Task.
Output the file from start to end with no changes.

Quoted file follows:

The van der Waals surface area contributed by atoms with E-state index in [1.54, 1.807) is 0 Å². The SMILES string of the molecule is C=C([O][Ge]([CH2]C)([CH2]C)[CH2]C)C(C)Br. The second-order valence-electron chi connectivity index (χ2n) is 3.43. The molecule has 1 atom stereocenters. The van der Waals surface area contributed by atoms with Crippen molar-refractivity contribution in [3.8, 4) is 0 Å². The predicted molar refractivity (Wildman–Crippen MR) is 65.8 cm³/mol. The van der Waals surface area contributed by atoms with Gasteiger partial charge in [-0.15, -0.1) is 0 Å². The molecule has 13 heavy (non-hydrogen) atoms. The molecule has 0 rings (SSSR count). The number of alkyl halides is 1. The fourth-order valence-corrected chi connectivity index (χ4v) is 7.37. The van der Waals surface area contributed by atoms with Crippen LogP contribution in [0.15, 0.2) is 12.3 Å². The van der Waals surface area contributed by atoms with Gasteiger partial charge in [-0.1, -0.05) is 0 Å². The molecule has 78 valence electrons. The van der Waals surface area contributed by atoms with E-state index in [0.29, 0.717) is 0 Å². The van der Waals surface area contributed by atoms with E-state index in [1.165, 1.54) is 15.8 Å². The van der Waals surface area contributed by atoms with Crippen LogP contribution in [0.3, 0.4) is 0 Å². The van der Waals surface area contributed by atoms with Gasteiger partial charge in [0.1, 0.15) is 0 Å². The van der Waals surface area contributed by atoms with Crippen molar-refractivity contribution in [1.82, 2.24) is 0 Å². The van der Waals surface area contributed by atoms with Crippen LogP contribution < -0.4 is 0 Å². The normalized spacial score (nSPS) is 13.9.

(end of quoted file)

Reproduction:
The van der Waals surface area contributed by atoms with E-state index in [1.54, 1.807) is 0 Å². The SMILES string of the molecule is C=C([O][Ge]([CH2]C)([CH2]C)[CH2]C)C(C)Br. The second-order valence-electron chi connectivity index (χ2n) is 3.43. The molecule has 1 atom stereocenters. The van der Waals surface area contributed by atoms with Crippen molar-refractivity contribution in [3.8, 4) is 0 Å². The predicted molar refractivity (Wildman–Crippen MR) is 65.8 cm³/mol. The van der Waals surface area contributed by atoms with Gasteiger partial charge in [-0.15, -0.1) is 0 Å². The molecule has 13 heavy (non-hydrogen) atoms. The molecule has 0 rings (SSSR count). The number of alkyl halides is 1. The fourth-order valence-corrected chi connectivity index (χ4v) is 7.37. The van der Waals surface area contributed by atoms with Crippen LogP contribution in [0.15, 0.2) is 12.3 Å². The van der Waals surface area contributed by atoms with Gasteiger partial charge in [-0.1, -0.05) is 0 Å². The molecule has 78 valence electrons. The van der Waals surface area contributed by atoms with E-state index in [0.29, 0.717) is 0 Å². The van der Waals surface area contributed by atoms with E-state index in [1.165, 1.54) is 15.8 Å². The van der Waals surface area contributed by atoms with Crippen LogP contribution in [0.3, 0.4) is 0 Å². The van der Waals surface area contributed by atoms with Gasteiger partial charge in [0.1, 0.15) is 0 Å². The van der Waals surface area contributed by atoms with Crippen molar-refractivity contribution in [1.82, 2.24) is 0 Å². The van der Waals surface area contributed by atoms with Crippen LogP contribution < -0.4 is 0 Å². The normalized spacial score (nSPS) is 13.9.